Linear Regression analysis is a widely used statistical technique to explore the relationships between numerical variables. If more than two variables are involved we call it “multiple regression”.

In the multiple regression analysis aims and methods are pretty much the same as in simple regression.

The basic equation shifts from Y = a + b*X to Y = a + b1*X1 + b2*X2 + …+ bp*Xp.

Using a linear model that attempts to minimize the sum square of the residuals but using not one but instead several predictor variables.

Some questions will arise like: Which combination of variables will do the best job of prediction? Which is the most important variable in explaining the target?

Additional, various diagnostic measures can provide information about the stability and suitability of the analysis, and provide hints as to how to improve it. Let's check more in this post.

## Multiple Linear Regression Example

Let's think in a very simple example where we want to understand how some of the columns like the fertility, gross domestic product, density of population, percent of people living in cities and female literacy will impact the female life expectancy in the analyzed countries.

To perform a **Multiple Linear Regression** in in our portal we just need to go to the **Analytical Arena** and select the option Linear Regression.

Select the variables of interest and **press Go**!

### Output Breakdown - Model Summary

The first table is related to the Model summary.

All five variables regarding economic and social aspects of the countries have been entered at the same time into the regression model. This model shows a strong linear fit with a R-square of 0.83. This means that together they account for almost 83% of the variation in female life expectancy for females in all the nations (see the R-square measure). The adjusted R-square measure again is very close to the R-square.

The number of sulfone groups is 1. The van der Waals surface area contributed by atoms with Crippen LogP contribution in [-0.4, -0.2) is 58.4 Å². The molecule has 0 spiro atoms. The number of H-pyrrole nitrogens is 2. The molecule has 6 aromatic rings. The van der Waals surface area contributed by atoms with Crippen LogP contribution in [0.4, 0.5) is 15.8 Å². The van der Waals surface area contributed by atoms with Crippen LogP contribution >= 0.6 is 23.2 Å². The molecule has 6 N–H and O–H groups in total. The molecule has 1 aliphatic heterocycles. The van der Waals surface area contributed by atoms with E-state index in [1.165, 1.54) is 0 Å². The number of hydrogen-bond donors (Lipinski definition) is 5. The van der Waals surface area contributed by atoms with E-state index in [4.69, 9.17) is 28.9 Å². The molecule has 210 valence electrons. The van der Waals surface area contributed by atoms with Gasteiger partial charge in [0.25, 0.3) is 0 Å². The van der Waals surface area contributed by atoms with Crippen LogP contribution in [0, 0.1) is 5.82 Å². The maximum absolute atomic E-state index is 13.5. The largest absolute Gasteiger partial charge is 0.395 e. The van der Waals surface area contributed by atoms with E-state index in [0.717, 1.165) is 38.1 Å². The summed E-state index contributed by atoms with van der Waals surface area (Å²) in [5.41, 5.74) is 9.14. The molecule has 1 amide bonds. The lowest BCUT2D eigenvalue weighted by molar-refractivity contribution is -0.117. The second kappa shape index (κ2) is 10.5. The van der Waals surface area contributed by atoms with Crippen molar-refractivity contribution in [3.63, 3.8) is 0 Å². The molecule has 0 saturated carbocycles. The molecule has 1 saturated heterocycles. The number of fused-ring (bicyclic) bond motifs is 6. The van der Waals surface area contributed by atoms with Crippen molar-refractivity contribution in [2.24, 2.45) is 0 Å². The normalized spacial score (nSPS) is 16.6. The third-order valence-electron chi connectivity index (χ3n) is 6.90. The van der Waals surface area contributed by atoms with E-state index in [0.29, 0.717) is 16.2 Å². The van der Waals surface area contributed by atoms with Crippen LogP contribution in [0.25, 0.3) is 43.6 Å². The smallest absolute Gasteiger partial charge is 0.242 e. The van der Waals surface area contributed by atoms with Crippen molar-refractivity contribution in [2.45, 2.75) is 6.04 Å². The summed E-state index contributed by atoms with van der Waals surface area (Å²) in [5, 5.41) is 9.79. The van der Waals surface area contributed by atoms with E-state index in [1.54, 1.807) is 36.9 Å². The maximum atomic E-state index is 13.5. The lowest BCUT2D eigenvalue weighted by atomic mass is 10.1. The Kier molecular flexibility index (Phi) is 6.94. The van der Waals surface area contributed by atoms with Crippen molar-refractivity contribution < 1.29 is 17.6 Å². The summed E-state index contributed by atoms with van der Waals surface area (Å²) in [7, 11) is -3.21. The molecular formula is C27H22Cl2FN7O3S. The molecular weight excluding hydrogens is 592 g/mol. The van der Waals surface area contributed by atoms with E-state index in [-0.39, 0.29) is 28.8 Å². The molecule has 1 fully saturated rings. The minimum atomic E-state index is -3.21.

We can also check the F-Statistic (and respectively p-value) that is testing the hypothesis that all parameters are equal to 0. It tests for a significant linear regression relationship between the response variable and the predictor variables. Is a good indicator of whether there is a relationship between our predictor and the response variables.

Although the B coefficients are important for predictive and interpretive purposes, usually we look first to the t test at the end of each line to determine which independent variables are significantly related to the outcome measure. Since five variables are in the equation, we are testing if there is a linear relationship between each independent variable and the dependent measure after adjusting for the effects of the four other independent variables.

We can see that some variables does not present great significant with respect to females life expectancy, like the density of population (density) and the gross domestic product (gdp_cap) with p-value > 0.05.

Thus we can drop the density and the gross domestic product since they are not related to the females life expectancy. Typically, you would rerun the regression after removing variables not found to be significant, but we will proceed and interpret this results.